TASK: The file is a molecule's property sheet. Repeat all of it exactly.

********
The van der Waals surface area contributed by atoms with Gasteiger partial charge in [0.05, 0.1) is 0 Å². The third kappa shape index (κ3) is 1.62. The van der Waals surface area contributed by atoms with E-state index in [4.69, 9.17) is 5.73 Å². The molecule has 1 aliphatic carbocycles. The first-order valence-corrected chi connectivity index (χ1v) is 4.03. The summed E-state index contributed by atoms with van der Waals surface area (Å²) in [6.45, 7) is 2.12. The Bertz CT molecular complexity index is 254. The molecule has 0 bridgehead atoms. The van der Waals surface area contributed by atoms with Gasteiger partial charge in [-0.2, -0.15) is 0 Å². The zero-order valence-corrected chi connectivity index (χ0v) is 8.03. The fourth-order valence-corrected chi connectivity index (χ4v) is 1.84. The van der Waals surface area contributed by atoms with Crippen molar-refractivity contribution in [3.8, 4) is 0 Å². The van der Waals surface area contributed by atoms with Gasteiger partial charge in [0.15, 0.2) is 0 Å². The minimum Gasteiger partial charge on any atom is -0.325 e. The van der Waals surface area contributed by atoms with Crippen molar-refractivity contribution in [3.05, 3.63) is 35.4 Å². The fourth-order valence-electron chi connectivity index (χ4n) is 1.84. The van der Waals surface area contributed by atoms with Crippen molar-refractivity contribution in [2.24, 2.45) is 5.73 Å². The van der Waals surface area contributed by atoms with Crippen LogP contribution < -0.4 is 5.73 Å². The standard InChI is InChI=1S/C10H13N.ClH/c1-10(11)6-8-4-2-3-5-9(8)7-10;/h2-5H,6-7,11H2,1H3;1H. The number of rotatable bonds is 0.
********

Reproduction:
The van der Waals surface area contributed by atoms with Gasteiger partial charge in [0.05, 0.1) is 0 Å². The third kappa shape index (κ3) is 1.62. The van der Waals surface area contributed by atoms with E-state index in [4.69, 9.17) is 5.73 Å². The molecule has 1 aliphatic carbocycles. The first-order valence-corrected chi connectivity index (χ1v) is 4.03. The summed E-state index contributed by atoms with van der Waals surface area (Å²) in [6.45, 7) is 2.12. The Bertz CT molecular complexity index is 254. The molecule has 0 bridgehead atoms. The van der Waals surface area contributed by atoms with Gasteiger partial charge in [-0.2, -0.15) is 0 Å². The zero-order valence-corrected chi connectivity index (χ0v) is 8.03. The fourth-order valence-corrected chi connectivity index (χ4v) is 1.84. The van der Waals surface area contributed by atoms with Crippen molar-refractivity contribution in [3.8, 4) is 0 Å². The van der Waals surface area contributed by atoms with Gasteiger partial charge in [0.15, 0.2) is 0 Å². The minimum Gasteiger partial charge on any atom is -0.325 e. The van der Waals surface area contributed by atoms with Crippen molar-refractivity contribution in [3.05, 3.63) is 35.4 Å². The fourth-order valence-electron chi connectivity index (χ4n) is 1.84. The van der Waals surface area contributed by atoms with Crippen molar-refractivity contribution in [2.24, 2.45) is 5.73 Å². The van der Waals surface area contributed by atoms with Crippen LogP contribution < -0.4 is 5.73 Å². The standard InChI is InChI=1S/C10H13N.ClH/c1-10(11)6-8-4-2-3-5-9(8)7-10;/h2-5H,6-7,11H2,1H3;1H. The number of rotatable bonds is 0.